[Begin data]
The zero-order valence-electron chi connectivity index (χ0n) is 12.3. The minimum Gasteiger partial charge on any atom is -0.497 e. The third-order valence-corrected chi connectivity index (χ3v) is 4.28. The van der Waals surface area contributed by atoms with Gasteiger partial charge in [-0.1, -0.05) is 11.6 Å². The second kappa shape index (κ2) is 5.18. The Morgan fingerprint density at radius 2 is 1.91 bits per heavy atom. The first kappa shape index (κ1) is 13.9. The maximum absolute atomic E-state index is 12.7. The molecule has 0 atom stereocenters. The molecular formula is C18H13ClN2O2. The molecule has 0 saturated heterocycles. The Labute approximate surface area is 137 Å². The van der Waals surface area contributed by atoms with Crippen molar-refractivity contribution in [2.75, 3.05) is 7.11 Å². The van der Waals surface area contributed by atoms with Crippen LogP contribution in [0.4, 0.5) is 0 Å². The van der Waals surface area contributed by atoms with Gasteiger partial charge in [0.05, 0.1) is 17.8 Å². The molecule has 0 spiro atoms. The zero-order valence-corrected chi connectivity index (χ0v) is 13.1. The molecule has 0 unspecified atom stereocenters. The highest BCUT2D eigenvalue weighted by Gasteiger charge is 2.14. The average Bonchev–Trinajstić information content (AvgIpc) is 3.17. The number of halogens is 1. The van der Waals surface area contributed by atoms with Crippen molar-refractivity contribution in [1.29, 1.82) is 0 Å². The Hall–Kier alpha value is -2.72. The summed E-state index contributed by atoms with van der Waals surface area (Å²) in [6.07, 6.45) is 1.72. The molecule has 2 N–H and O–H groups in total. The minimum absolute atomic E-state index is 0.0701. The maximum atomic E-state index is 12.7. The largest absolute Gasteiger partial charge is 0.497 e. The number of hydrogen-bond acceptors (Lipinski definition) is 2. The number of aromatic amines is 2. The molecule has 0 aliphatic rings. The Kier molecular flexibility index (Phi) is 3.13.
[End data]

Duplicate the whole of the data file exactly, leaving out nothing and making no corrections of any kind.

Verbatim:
The zero-order valence-electron chi connectivity index (χ0n) is 12.3. The minimum Gasteiger partial charge on any atom is -0.497 e. The third-order valence-corrected chi connectivity index (χ3v) is 4.28. The van der Waals surface area contributed by atoms with Gasteiger partial charge in [-0.1, -0.05) is 11.6 Å². The second kappa shape index (κ2) is 5.18. The Morgan fingerprint density at radius 2 is 1.91 bits per heavy atom. The first kappa shape index (κ1) is 13.9. The maximum absolute atomic E-state index is 12.7. The molecule has 0 atom stereocenters. The molecular formula is C18H13ClN2O2. The molecule has 0 saturated heterocycles. The Labute approximate surface area is 137 Å². The van der Waals surface area contributed by atoms with Crippen molar-refractivity contribution in [2.75, 3.05) is 7.11 Å². The van der Waals surface area contributed by atoms with Crippen LogP contribution in [0.4, 0.5) is 0 Å². The van der Waals surface area contributed by atoms with Gasteiger partial charge in [0.05, 0.1) is 17.8 Å². The molecule has 0 spiro atoms. The zero-order valence-corrected chi connectivity index (χ0v) is 13.1. The molecule has 0 unspecified atom stereocenters. The highest BCUT2D eigenvalue weighted by Gasteiger charge is 2.14. The average Bonchev–Trinajstić information content (AvgIpc) is 3.17. The number of halogens is 1. The van der Waals surface area contributed by atoms with Crippen molar-refractivity contribution in [1.29, 1.82) is 0 Å². The Hall–Kier alpha value is -2.72. The summed E-state index contributed by atoms with van der Waals surface area (Å²) in [6.07, 6.45) is 1.72. The molecule has 2 N–H and O–H groups in total. The minimum absolute atomic E-state index is 0.0701. The maximum atomic E-state index is 12.7. The largest absolute Gasteiger partial charge is 0.497 e. The number of hydrogen-bond acceptors (Lipinski definition) is 2. The number of aromatic amines is 2. The molecule has 0 aliphatic rings. The Kier molecular flexibility index (Phi) is 3.13.